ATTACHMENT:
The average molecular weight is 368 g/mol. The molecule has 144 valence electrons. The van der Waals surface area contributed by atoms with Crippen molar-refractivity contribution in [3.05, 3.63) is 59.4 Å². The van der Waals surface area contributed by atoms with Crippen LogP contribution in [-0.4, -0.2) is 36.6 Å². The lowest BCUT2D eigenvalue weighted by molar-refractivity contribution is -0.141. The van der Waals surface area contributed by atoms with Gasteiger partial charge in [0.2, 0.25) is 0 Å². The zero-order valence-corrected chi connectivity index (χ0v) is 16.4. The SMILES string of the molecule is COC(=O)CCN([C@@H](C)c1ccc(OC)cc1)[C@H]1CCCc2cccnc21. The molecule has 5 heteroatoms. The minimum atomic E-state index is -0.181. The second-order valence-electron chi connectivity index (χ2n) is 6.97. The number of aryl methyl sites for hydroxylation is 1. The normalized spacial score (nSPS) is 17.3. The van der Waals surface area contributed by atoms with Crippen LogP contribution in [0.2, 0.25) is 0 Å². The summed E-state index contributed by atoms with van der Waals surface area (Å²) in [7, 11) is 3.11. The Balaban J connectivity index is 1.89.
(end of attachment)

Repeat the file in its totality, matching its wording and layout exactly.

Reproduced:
The average molecular weight is 368 g/mol. The molecule has 144 valence electrons. The van der Waals surface area contributed by atoms with Crippen molar-refractivity contribution in [3.05, 3.63) is 59.4 Å². The van der Waals surface area contributed by atoms with Crippen LogP contribution in [-0.4, -0.2) is 36.6 Å². The lowest BCUT2D eigenvalue weighted by molar-refractivity contribution is -0.141. The van der Waals surface area contributed by atoms with Gasteiger partial charge in [0.2, 0.25) is 0 Å². The zero-order valence-corrected chi connectivity index (χ0v) is 16.4. The SMILES string of the molecule is COC(=O)CCN([C@@H](C)c1ccc(OC)cc1)[C@H]1CCCc2cccnc21. The molecule has 5 heteroatoms. The minimum atomic E-state index is -0.181. The second-order valence-electron chi connectivity index (χ2n) is 6.97. The number of aryl methyl sites for hydroxylation is 1. The normalized spacial score (nSPS) is 17.3. The van der Waals surface area contributed by atoms with Crippen LogP contribution in [0.2, 0.25) is 0 Å². The summed E-state index contributed by atoms with van der Waals surface area (Å²) in [7, 11) is 3.11. The Balaban J connectivity index is 1.89.